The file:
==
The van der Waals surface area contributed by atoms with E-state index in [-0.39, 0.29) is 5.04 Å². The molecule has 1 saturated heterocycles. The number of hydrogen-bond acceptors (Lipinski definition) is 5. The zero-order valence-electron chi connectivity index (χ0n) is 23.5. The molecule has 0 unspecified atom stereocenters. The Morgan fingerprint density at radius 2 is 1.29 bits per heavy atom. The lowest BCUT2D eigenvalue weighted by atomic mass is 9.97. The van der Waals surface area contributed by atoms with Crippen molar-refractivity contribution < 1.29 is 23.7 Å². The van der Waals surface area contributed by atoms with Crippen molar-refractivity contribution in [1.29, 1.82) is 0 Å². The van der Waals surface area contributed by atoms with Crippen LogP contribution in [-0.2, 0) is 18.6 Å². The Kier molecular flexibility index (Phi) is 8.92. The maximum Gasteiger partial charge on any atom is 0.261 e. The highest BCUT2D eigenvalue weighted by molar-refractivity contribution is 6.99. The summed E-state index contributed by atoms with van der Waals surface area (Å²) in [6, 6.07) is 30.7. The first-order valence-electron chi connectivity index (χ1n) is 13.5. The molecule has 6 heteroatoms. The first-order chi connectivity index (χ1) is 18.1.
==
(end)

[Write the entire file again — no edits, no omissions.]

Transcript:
The van der Waals surface area contributed by atoms with E-state index in [-0.39, 0.29) is 5.04 Å². The molecule has 1 saturated heterocycles. The number of hydrogen-bond acceptors (Lipinski definition) is 5. The zero-order valence-electron chi connectivity index (χ0n) is 23.5. The molecule has 0 unspecified atom stereocenters. The Morgan fingerprint density at radius 2 is 1.29 bits per heavy atom. The lowest BCUT2D eigenvalue weighted by atomic mass is 9.97. The van der Waals surface area contributed by atoms with Crippen molar-refractivity contribution < 1.29 is 23.7 Å². The van der Waals surface area contributed by atoms with Crippen molar-refractivity contribution in [1.29, 1.82) is 0 Å². The van der Waals surface area contributed by atoms with Crippen LogP contribution in [-0.2, 0) is 18.6 Å². The Kier molecular flexibility index (Phi) is 8.92. The maximum Gasteiger partial charge on any atom is 0.261 e. The highest BCUT2D eigenvalue weighted by molar-refractivity contribution is 6.99. The summed E-state index contributed by atoms with van der Waals surface area (Å²) in [6, 6.07) is 30.7. The first-order valence-electron chi connectivity index (χ1n) is 13.5. The molecule has 6 heteroatoms. The first-order chi connectivity index (χ1) is 18.1.